After explosive start to season, Choi is optionedDespite scoring the winning run in the season opening game against the San Diego Padres at Petco Park in San Diego on Thursday, Choi Ji-man of the Milwaukee Brewers has been optioned to the minors to make room for reliever Dan Jennings on the Brewers’ roster.
In a close game, the Brewers took the lead at the top of the third, staying ahead 1-0 for the next six innings. It wasn’t until the bottom of the ninth that a last minute run brought the Padres back into the game, tying the game 1-1.
It wasn’t until the top of the 12th that Choi, appearing as pinch-hitter, made a two-base hit for a run, giving the Brewers a 2-1 opening day victory.
Choi’s performance on Friday leaves him with the somewhat dubious honor of leaving the majors with a perfect ERA of 1.000.
“I think he knew that there was a potential for [a demotion],” Brewers general manager David Stearns was quoted as saying on MBL. “It’s still not easy to hear, especially when he had a day like he had yesterday and helped us win a ball game. But, look, he knows he’s a Major League-caliber player. We’ve made that clear to him on a variety of fronts, and he’s going to be back here.”
Choi, who played for the New York Yankees last season, signed a one year contract with the Brewers that included incentives with a possible paycheck of $1.5 million. During the spring training exhibition games, which he played under invitation, Choi finished with a 0.409 batting average, three home runs and 10 runs batted in, good enough to earn a spot on the opening day roster.
However, Choi’s spot as the Brewers first baseman/left fielder was never guaranteed, as former Korea Baseball Organization (KBO) star Eric Thames was expected to start at first base and Choi still had to compete against Jesus Aguilar and Ryan Braun for a roster spot.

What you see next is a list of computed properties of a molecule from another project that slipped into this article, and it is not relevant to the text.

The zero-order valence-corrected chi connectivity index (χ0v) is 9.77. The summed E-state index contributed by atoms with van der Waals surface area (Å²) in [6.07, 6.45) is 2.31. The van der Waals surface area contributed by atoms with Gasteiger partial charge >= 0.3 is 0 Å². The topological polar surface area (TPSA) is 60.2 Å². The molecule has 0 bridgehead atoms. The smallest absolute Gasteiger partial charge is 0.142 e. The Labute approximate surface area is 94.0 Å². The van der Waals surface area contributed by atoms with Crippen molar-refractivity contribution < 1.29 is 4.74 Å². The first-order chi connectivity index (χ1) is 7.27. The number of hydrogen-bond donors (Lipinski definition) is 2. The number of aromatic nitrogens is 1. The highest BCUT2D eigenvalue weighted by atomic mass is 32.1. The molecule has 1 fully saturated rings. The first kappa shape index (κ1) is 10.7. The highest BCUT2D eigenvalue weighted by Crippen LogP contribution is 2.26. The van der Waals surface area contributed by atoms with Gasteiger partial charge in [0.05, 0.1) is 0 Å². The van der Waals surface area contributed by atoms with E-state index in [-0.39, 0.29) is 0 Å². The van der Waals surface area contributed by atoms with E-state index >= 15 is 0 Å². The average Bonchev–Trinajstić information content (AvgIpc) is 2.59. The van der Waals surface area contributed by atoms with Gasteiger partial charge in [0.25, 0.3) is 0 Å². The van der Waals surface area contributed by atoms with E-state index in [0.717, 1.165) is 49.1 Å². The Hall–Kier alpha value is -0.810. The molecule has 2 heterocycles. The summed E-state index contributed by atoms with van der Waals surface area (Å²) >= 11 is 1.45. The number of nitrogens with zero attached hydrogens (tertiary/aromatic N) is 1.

Not only that, as the Brewers’ 25-man roster consists of 11 pitchers and 14 fielders, Choi’s demotion to the minors was always pretty likely. The Brewers added one less pitcher onto the opening day roster to make room for reliever Jennings, who was not yet done with physicals. As Choi was the only fielder in the roster who had a minor league option remaining in his contract, he was the obvious choice for trip to the Triple-A.
Unlike the KBO, where there are no limits in sending a player down to the second division, in the MLB the number is controlled because the minor league teams are counted as separate clubs. If a team decides to send down a player that has already used up their allotted time in minors, they have to be designated for assignment. If that happens, other major league clubs are allowed to bid for the player.
Since Choi’s contract included a Triple-A option, the Brewers could send him down with no problems.
But it isn’t all doom and gloom for Choi. After his performance at the opening game, the Korean first basemen has definitely jumped straight to the top of the list of players likely to get promoted to the majors if changes need to be made to the Brewers’ roster.
“It’s going to be a fun Triple-A team,” Stearns was quoted as saying. “I think those guys recognize that they are playing with other Major League-caliber players, and they’re all fighting to get back here.”
BY KIM HYO-KYUNG [firstname.lastname@example.org]